In addition to therapeutic exercise, manual therapy and other common treatment methods, rehabilitation specialists use a variety of modalities to reduce pain, facilitate healing and restore function. Following are nine types of physical therapy modalities rehab experts are using today, as well as a few of their applications and expected outcomes.
Ultrasound has been approved by the FDA for a wide variety of therapeutic uses, including fracture healing, thrombus dissolution, and the treatment of plantar fasciitis and epicondylitis. In most ultrasound applications, a hand-held transducer is moved in a circular motion over an injured area. The transducer produces sound waves too high-pitched for humans to hear, and those waves heat tendons, muscles and other tissues to improve blood flow and hasten the healing process.
Phonophoresis is the specific application of ultrasound to enhance the delivery of topical drugs. This technique has proved effective in enhancing the absorption of dexamethasone, a glucocorticoid used for anti-inflammatory purposes. In this and other applications of phonophoresis, the drug of choice is combined with a gel rubbed into the affected area, and ultrasound waves dilate nearby blood vessels, enhancing uptake into the bloodstream.
3. Electrical Stimulation
Electrical stimulation, or E-stim, is the general term for several modalities that involve electrodes attached to a patient’s skin. These modalities can be used for both pain relief and functional improvements, even in cases involving neurological disorders. In fact, E-stim has proved effective in facilitating functional facial movements in patients with Bell’s palsy.
Similar to phonophoresis, iontophoresis is a type of E-stim used to administer medication. The electrical current helps to push topical drugs through the skin and into the bloodstream, typically in order to reduce inflammation, prevent muscle spasms or break up mineral deposits. Like phonophoresis, iontophoresis has been effective in delivering dexamethasone for anti-inflammatory purposes, as well as acetic acid for healing soft tissue injuries.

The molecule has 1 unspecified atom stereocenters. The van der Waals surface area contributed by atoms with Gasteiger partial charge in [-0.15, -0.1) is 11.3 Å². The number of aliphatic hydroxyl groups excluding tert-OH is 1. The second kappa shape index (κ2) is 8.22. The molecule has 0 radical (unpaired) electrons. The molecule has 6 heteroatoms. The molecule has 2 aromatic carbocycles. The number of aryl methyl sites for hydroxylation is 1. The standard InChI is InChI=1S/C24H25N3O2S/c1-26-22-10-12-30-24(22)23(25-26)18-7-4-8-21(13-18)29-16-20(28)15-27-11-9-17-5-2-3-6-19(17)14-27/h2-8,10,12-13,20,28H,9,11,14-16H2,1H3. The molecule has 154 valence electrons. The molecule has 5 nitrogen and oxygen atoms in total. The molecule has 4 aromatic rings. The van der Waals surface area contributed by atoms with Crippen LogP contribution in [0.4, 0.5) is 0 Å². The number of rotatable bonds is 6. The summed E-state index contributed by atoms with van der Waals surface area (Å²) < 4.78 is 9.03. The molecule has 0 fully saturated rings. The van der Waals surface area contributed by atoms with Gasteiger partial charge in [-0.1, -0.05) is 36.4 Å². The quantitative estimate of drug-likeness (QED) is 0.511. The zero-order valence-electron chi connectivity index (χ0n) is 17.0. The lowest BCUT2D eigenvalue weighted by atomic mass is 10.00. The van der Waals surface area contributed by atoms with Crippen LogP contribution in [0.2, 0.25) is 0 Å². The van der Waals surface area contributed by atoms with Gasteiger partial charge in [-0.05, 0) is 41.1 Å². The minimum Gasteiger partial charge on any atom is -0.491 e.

5. Transcutaneous Electrical Nerve Stimulation
Commonly referred to as TENS, transcutaneous electrical nerve stimulation is a type of E-stim used to manage acute and chronic pain. While researchers haven’t concluded its exact mechanisms of action, it is thought that various frequencies activate various pain receptors, sending non-painful stimuli through injured tissues and into the nervous system.
Dry heat has long been a go-to treatment for subacute and chronic injuries, as well as the alleviation of delayed onset muscle soreness (DOMS). Unlike ultrasound and other “deep heating” methods, dry heat only significantly affects skin, fat and other superficial tissues. Still, heat’s local effects are often enough to decrease pain, increase mobility and temporarily allow for pain-free movement.
Unlike heat, cold or ice therapy is used to reduce blood flow and inflammation during the acute phase of healing. It can also reduce or temporarily prevent swelling in an injured joint or muscle following exercise, making it a useful post-exercise modality. In many cases, PTs will first apply heat to help patients “warm up” and gain mobility for therapeutic exercise, and apply ice to reduce the inflammatory response afterwards.
9. Light Therapy
Finally, light therapy involves the application of lasers, light-emitting diodes (LEDs) and other light sources to injured tissues. Different types of light work in slightly different ways, but in general, they all exert their effects on chromophores, light-absorbing molecules similar to chlorophyll in plant cells. Chromophores use the energy from absorbed light to produce more ATP, the cellular energy needed to synthesize enzymes, DNA, RNA and other materials critical to the repair process. Light therapies have been shown to be effective in a variety of applications, including the treatment of carpal tunnel syndrome, lower back pain and even wound healing.